“In these writings, I have conveyed many ideas that fly in the face of convention and are downright contrary to an orthodox understanding of Christian theology -- perhaps even, of the cosmos. I have referred to it as my ‘schema’ and have sought to elucidate a hypothetical framing of Ultimate Reality that would be equally relevant in a universe void of earthly human beings as it is in the one in which we happen to very recently find ourselves. One in which we are now here, basically renting the place.”

D.W. Cymbalisty has been studying and developing alternative approaches to Christian orthodoxy for decades. He holds a Bachelor’s Degree in Theology [Hons.] from Masters College & Seminary, and lives in beautiful Ottawa, Ontario, Canada, with his cat, Kenny. This is his first novel.

A perfectly valid follow-up question (asked, perhaps, by Oprah Winfrey after she discovers my book) would be – “Why would anyone want to spend time and energy ‘developing alternative approaches to Christian orthodoxy for decades?’”

My answer would be, “Fundamentalism.”
It is really fundamentalism that rankles me most when it comes to religious ideology, and I am not alone in this – many believers and non-believers alike, feel the same way. I have the somewhat unique position of formerly having been a Christian fundamentalist. As Dub Marlden might put it, at a certain point in my life it was “reason” that “fished me out of the soup of unsubstantiated belief.” Similar to his experience, this transformation in my thinking occurred roughly during the time-frame of the dawn of the new millennium and was exacerbated by the tragic religiously-motivated events of 9/11 in 2001.

As a myriad of famous authors have advised us amateurs, “Write what you know!”

I do not stand in opposition to religion, per se – nor to those who subscribe to their own specific brand of it. Neither am I an atheist, per se. But, consider the following: When a stranger asks if you “believe in God” your first response ought to be “What do you mean when you use the word God?” Because, even if you are a firm believer, your immediate affirmative answer has the potential of being not even remotely close to the perception of divinity in the other person’s mind. So really, you have said nothing specific, or of relative value in that exchange of dialogue. Conversely, if you reply with an equally immediate “No” – well, (and admittedly I am a little bit biased here) – I would think that you have not yet read my book, The Third Question.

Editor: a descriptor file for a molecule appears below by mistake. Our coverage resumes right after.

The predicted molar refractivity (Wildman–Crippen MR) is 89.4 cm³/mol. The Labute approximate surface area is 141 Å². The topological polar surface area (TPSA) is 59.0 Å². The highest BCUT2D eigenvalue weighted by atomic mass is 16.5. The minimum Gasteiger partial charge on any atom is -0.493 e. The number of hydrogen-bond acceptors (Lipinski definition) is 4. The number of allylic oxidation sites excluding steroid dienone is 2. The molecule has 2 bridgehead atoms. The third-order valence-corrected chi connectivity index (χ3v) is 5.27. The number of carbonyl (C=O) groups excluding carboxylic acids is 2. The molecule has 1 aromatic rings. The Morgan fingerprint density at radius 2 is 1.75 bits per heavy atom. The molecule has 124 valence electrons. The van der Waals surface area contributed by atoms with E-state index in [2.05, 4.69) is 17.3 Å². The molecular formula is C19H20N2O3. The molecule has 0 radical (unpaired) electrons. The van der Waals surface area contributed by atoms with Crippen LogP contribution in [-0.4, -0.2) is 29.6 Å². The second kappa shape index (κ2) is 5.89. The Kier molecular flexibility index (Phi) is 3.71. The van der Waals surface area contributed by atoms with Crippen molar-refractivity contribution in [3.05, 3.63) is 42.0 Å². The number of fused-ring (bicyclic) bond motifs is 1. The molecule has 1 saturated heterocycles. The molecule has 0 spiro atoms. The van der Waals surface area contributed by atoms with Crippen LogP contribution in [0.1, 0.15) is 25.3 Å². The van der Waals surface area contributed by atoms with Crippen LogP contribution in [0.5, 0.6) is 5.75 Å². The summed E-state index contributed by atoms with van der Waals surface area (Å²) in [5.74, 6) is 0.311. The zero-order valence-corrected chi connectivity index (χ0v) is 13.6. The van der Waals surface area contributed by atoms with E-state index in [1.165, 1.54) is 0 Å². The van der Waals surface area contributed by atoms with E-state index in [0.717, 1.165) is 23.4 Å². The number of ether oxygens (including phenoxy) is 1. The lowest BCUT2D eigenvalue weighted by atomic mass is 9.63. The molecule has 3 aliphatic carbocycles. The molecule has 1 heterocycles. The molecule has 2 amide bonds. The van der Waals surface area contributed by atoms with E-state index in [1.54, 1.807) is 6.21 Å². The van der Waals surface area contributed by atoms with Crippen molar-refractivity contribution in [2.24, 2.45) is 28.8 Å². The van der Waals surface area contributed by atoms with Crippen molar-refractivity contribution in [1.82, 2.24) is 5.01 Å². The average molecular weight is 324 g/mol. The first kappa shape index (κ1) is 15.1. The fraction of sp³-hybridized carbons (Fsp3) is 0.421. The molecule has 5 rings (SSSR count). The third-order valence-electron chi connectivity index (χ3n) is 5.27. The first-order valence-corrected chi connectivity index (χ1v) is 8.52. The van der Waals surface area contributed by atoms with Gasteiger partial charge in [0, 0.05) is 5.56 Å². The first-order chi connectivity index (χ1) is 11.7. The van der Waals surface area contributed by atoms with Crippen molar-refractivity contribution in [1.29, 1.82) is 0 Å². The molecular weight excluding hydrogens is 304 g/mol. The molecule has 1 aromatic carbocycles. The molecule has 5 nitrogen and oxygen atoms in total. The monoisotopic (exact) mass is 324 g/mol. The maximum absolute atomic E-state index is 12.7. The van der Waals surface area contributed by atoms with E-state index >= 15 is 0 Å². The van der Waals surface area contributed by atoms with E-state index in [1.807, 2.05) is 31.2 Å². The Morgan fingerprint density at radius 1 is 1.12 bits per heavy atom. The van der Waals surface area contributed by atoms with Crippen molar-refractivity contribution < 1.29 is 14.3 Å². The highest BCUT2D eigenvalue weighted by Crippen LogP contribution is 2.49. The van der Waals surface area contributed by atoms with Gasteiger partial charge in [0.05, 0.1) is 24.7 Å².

You will notice that there is no shopping cart icon to be found on this website – although there is indeed a link to purchase the book elsewhere if you have not already done so. Hey, we all need to keep the cat fed, am I right? The main purpose of my site is not to sell books, but rather to interact with readers of it. So please, take advantage of the other buttons you can click on to comment on your impressions of the book and to voice your opinions. My goal is to personally respond in real-time to all inquiries and criticisms, as well as to gloat and salivate over any praise and merited or even unmerited worship.

All kidding aside, I have been asked many times who it is I consider to be my “target audience.”